Researchers analyzed Colorado, Louisiana, North Dakota, Pennsylvania local governments
Researchers found that most local governments in Colorado, Louisiana, North Dakota and Pennsylvania—states with active fracking—have no regulations to address problems caused by local fracking activities.
In “Local Land Use Planning Responses to Hydraulic Fracturing,” which was published in the Journal of the American Planning Assn., Carolyn G. Loh, associate professor for Wayne State University, and Anna C. Osland, founder and principal of Anna C. Osland Consulting, surveyed 140 local governments in Colorado, Louisiana, North Dakota and Pennsylvania.
The authors set out to determine the kinds of policies these local governments adopt to address the negative impacts of fracking and the role organizational capacity has on how local governments deal with fracking. According to the study, the most common local government response was no response at all. Of the communities surveyed, 54 had not adopted any regulations to address the problems caused locally by fracking activities.
Of the survey respondents that have adopted regulations, the five most common local policies include:
- 1. Restricting the location of industrial activities;
- 2. Mandating fencing and landscaping around fracking sites;
- 3. Preventing vehicles used in fracking operations from traveling on certain roadways;
- 4. Requiring special use permits for drilling sites; and
- 5. Establishing setbacks for the compressor stations associated with fracking options.
Fracking has allowed the U.S. to become a net energy exporter, but also has created substantial problems for local communities hosting fracking operations.
While fracking can have a positive impact on local commmunities, its environmental impacts are hotly debated. Fracking operations can create substantial management problems for local governments and expose local residents to health, safety and environmental hazards. Because of this, local communities that host such operations may attempt to address fracking, but not trust the state or federal government to protect them.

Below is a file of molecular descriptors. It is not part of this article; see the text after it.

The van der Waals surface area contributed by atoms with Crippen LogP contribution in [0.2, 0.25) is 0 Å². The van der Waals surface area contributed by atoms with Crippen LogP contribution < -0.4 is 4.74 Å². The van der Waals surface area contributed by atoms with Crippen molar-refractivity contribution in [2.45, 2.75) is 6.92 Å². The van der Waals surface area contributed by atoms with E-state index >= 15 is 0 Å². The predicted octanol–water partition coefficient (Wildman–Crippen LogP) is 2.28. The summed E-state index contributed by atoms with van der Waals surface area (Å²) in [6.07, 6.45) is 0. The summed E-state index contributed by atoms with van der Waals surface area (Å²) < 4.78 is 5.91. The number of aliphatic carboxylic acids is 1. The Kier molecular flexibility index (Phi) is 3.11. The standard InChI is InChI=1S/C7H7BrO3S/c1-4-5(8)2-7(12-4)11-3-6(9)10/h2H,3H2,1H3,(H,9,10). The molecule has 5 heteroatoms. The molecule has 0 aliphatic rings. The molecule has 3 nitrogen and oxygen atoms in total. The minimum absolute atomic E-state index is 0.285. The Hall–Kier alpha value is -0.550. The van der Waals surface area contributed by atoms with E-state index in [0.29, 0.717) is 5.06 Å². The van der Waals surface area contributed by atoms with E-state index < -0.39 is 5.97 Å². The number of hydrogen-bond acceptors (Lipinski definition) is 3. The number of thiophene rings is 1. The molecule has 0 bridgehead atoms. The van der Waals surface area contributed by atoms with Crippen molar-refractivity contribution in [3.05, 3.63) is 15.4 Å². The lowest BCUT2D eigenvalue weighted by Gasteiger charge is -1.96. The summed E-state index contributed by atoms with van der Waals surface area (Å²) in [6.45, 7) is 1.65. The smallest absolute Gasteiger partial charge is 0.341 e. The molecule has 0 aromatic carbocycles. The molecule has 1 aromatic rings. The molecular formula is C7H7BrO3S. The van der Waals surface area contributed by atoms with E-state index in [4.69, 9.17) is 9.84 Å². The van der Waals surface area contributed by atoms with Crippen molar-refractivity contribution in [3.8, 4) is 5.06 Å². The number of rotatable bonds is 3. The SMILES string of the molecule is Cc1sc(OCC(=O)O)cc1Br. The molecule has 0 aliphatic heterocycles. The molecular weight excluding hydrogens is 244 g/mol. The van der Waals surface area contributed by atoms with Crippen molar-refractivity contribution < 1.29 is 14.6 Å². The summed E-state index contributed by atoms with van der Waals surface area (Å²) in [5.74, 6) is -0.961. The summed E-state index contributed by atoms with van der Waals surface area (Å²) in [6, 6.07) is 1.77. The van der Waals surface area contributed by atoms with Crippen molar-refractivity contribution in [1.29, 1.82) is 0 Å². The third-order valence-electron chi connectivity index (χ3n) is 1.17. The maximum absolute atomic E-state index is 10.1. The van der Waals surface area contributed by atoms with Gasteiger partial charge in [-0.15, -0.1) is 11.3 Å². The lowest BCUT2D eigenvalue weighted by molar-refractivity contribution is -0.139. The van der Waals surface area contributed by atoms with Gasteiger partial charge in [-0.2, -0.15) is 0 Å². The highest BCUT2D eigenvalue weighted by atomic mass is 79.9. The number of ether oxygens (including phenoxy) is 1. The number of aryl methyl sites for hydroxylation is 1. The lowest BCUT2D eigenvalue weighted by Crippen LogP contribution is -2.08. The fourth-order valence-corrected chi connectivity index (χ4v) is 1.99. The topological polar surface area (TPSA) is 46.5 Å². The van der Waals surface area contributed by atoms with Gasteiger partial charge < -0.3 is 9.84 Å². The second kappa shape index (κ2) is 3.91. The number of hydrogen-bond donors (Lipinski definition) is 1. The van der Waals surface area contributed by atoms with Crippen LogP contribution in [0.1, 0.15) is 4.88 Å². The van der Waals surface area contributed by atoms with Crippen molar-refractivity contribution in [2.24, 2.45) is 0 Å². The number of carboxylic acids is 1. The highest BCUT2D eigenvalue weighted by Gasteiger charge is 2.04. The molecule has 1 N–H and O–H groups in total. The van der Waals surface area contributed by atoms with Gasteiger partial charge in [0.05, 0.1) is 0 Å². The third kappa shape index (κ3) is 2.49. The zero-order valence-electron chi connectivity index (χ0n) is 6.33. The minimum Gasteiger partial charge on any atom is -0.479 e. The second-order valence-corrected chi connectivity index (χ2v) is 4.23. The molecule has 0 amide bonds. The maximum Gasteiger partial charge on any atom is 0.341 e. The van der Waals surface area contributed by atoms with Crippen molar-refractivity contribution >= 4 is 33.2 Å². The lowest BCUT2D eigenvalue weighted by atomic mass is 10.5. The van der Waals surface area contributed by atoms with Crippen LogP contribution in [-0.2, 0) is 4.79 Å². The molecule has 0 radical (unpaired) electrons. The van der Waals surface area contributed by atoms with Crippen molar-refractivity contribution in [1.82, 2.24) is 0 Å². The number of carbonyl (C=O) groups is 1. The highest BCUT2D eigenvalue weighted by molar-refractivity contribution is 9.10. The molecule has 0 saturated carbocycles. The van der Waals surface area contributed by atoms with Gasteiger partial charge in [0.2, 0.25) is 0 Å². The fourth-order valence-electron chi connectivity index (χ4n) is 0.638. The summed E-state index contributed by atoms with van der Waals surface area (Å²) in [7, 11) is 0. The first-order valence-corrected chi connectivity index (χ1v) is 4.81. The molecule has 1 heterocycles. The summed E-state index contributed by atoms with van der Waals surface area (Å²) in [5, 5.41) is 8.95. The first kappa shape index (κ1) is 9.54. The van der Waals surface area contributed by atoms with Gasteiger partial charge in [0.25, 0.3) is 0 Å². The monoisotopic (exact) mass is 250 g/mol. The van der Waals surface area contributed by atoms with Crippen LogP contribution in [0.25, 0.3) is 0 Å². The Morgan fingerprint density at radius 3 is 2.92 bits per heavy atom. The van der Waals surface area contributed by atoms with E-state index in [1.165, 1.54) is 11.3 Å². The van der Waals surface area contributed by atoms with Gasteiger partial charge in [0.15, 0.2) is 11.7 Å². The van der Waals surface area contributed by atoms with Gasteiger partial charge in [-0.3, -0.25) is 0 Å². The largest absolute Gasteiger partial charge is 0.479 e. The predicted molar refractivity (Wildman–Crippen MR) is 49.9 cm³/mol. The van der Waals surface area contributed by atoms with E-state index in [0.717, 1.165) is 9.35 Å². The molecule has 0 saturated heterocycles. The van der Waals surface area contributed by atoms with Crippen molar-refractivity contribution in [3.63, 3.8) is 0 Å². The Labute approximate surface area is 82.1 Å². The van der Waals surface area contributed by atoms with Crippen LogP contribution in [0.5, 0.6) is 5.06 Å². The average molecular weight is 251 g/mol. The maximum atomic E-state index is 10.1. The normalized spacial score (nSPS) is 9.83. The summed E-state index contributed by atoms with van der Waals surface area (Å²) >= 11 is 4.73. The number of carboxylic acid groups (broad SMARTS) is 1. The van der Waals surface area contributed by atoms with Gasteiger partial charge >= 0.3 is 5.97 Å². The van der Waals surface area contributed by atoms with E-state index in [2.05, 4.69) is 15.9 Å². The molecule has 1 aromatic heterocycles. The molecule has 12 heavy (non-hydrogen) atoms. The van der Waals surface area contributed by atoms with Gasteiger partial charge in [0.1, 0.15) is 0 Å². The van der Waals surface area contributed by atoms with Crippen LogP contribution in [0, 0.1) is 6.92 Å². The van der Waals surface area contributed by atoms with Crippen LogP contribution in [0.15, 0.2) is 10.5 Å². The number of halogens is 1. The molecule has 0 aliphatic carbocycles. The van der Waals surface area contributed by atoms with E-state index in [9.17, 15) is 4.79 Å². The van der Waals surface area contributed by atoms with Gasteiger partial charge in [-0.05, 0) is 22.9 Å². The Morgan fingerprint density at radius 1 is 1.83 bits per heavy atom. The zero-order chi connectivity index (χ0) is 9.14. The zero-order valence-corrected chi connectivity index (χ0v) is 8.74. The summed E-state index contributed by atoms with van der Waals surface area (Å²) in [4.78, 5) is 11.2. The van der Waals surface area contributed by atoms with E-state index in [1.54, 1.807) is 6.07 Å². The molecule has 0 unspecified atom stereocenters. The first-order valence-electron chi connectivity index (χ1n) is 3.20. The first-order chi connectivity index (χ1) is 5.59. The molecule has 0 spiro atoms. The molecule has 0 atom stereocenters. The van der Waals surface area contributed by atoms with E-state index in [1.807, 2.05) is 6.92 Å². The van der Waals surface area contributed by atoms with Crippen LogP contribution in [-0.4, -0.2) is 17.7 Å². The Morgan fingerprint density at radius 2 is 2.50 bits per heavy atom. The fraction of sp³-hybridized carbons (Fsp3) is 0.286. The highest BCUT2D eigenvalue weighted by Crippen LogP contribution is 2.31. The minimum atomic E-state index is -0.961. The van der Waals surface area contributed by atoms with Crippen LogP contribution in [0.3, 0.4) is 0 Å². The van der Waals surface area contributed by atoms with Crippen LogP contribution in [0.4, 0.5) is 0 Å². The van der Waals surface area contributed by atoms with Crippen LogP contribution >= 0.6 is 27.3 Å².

The researchers found that communities could use existing land use, noise and zoning restrictions to regulate fracking operations to some degree, even though survey respondents reported concern there was little they could do to address local fracking impacts.
Communities with more capacity (i.e., knowledgeable and experienced technical staff), as well as those that had experienced a fracking-related industrial accident, were more likely to have adopted some regulations to either prevent or address fracking issues.
Loh and Osland conclude that local governments do have some room to regulate local fracking operations. They recommend that states invest in providing capacity building at the local level, offering technical assistance and training to local planners and administrators. The authors stress that communities should be proactive and not wait for an industrial accident or the cumulatively greater environmental, health or economic costs that fracking could impose on local communities.
For more information on the research, click here.